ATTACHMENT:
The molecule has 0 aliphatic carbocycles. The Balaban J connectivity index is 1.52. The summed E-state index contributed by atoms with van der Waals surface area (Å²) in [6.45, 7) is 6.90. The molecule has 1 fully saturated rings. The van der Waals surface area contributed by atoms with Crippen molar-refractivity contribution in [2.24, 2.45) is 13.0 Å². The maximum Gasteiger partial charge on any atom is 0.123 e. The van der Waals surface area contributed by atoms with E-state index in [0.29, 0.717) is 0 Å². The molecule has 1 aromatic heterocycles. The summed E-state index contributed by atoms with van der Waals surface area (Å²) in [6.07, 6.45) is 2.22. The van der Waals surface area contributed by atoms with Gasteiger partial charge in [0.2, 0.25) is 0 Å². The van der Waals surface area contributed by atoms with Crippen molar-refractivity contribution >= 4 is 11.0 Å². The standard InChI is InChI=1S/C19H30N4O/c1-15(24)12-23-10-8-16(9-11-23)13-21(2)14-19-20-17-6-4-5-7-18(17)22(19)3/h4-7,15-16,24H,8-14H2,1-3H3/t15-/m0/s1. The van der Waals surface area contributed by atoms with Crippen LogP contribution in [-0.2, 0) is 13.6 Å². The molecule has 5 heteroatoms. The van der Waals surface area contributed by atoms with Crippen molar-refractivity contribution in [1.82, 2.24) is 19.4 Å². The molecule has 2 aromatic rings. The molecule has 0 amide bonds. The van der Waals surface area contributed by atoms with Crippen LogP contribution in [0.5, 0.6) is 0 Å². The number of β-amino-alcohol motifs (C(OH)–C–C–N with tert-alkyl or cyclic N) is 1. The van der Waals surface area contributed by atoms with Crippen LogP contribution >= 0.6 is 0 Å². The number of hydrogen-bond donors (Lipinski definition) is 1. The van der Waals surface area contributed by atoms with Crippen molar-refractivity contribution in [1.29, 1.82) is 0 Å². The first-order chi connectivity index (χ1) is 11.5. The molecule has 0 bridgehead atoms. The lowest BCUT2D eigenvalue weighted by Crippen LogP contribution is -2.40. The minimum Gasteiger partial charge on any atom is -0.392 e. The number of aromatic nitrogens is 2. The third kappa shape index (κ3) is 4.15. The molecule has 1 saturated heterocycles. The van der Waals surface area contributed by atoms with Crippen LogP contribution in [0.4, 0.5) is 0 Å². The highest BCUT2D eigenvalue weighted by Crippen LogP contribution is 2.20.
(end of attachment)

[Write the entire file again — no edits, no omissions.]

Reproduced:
The molecule has 0 aliphatic carbocycles. The Balaban J connectivity index is 1.52. The summed E-state index contributed by atoms with van der Waals surface area (Å²) in [6.45, 7) is 6.90. The molecule has 1 fully saturated rings. The van der Waals surface area contributed by atoms with Crippen molar-refractivity contribution in [2.24, 2.45) is 13.0 Å². The maximum Gasteiger partial charge on any atom is 0.123 e. The van der Waals surface area contributed by atoms with E-state index in [0.29, 0.717) is 0 Å². The molecule has 1 aromatic heterocycles. The summed E-state index contributed by atoms with van der Waals surface area (Å²) in [6.07, 6.45) is 2.22. The van der Waals surface area contributed by atoms with Gasteiger partial charge in [0.2, 0.25) is 0 Å². The van der Waals surface area contributed by atoms with Crippen molar-refractivity contribution >= 4 is 11.0 Å². The standard InChI is InChI=1S/C19H30N4O/c1-15(24)12-23-10-8-16(9-11-23)13-21(2)14-19-20-17-6-4-5-7-18(17)22(19)3/h4-7,15-16,24H,8-14H2,1-3H3/t15-/m0/s1. The van der Waals surface area contributed by atoms with Crippen LogP contribution in [-0.2, 0) is 13.6 Å². The molecule has 5 heteroatoms. The van der Waals surface area contributed by atoms with Crippen molar-refractivity contribution in [1.82, 2.24) is 19.4 Å². The molecule has 2 aromatic rings. The molecule has 0 amide bonds. The van der Waals surface area contributed by atoms with Crippen LogP contribution in [0.5, 0.6) is 0 Å². The number of β-amino-alcohol motifs (C(OH)–C–C–N with tert-alkyl or cyclic N) is 1. The van der Waals surface area contributed by atoms with Crippen LogP contribution >= 0.6 is 0 Å². The number of hydrogen-bond donors (Lipinski definition) is 1. The van der Waals surface area contributed by atoms with Crippen molar-refractivity contribution in [1.29, 1.82) is 0 Å². The first-order chi connectivity index (χ1) is 11.5. The molecule has 0 bridgehead atoms. The lowest BCUT2D eigenvalue weighted by Crippen LogP contribution is -2.40. The minimum Gasteiger partial charge on any atom is -0.392 e. The number of aromatic nitrogens is 2. The third kappa shape index (κ3) is 4.15. The molecule has 1 saturated heterocycles. The van der Waals surface area contributed by atoms with Crippen LogP contribution in [0.4, 0.5) is 0 Å². The highest BCUT2D eigenvalue weighted by Crippen LogP contribution is 2.20.